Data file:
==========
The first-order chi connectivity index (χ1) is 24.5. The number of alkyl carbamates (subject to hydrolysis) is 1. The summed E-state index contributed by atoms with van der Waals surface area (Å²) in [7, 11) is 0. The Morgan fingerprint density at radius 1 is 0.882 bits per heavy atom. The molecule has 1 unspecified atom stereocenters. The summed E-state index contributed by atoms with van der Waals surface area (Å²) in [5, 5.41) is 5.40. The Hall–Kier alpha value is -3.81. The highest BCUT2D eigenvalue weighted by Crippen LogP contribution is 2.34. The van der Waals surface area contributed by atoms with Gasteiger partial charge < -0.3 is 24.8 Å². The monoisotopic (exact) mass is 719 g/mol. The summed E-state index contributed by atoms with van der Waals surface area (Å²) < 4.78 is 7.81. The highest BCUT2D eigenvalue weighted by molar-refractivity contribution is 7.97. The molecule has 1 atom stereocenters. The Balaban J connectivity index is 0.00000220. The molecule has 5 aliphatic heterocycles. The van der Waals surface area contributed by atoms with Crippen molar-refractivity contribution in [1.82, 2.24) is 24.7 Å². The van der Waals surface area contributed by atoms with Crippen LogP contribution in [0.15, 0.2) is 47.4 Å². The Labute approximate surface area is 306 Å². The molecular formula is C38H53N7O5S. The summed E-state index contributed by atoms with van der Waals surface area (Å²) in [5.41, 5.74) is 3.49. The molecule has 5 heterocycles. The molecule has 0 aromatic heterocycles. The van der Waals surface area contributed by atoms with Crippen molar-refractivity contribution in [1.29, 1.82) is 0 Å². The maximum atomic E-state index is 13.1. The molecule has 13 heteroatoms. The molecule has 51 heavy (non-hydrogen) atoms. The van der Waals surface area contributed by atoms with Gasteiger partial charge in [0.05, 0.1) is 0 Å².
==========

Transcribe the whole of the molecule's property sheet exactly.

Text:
The first-order chi connectivity index (χ1) is 24.5. The number of alkyl carbamates (subject to hydrolysis) is 1. The summed E-state index contributed by atoms with van der Waals surface area (Å²) in [7, 11) is 0. The Morgan fingerprint density at radius 1 is 0.882 bits per heavy atom. The molecule has 1 unspecified atom stereocenters. The summed E-state index contributed by atoms with van der Waals surface area (Å²) in [5, 5.41) is 5.40. The Hall–Kier alpha value is -3.81. The highest BCUT2D eigenvalue weighted by Crippen LogP contribution is 2.34. The van der Waals surface area contributed by atoms with Gasteiger partial charge < -0.3 is 24.8 Å². The monoisotopic (exact) mass is 719 g/mol. The summed E-state index contributed by atoms with van der Waals surface area (Å²) < 4.78 is 7.81. The highest BCUT2D eigenvalue weighted by molar-refractivity contribution is 7.97. The molecule has 1 atom stereocenters. The Balaban J connectivity index is 0.00000220. The molecule has 5 aliphatic heterocycles. The van der Waals surface area contributed by atoms with Crippen molar-refractivity contribution in [1.82, 2.24) is 24.7 Å². The van der Waals surface area contributed by atoms with Crippen LogP contribution in [0.15, 0.2) is 47.4 Å². The Labute approximate surface area is 306 Å². The molecular formula is C38H53N7O5S. The summed E-state index contributed by atoms with van der Waals surface area (Å²) in [5.41, 5.74) is 3.49. The molecule has 5 heterocycles. The molecule has 0 aromatic heterocycles. The van der Waals surface area contributed by atoms with Crippen molar-refractivity contribution in [1.29, 1.82) is 0 Å². The maximum atomic E-state index is 13.1. The molecule has 13 heteroatoms. The molecule has 51 heavy (non-hydrogen) atoms. The van der Waals surface area contributed by atoms with Gasteiger partial charge in [0.05, 0.1) is 0 Å².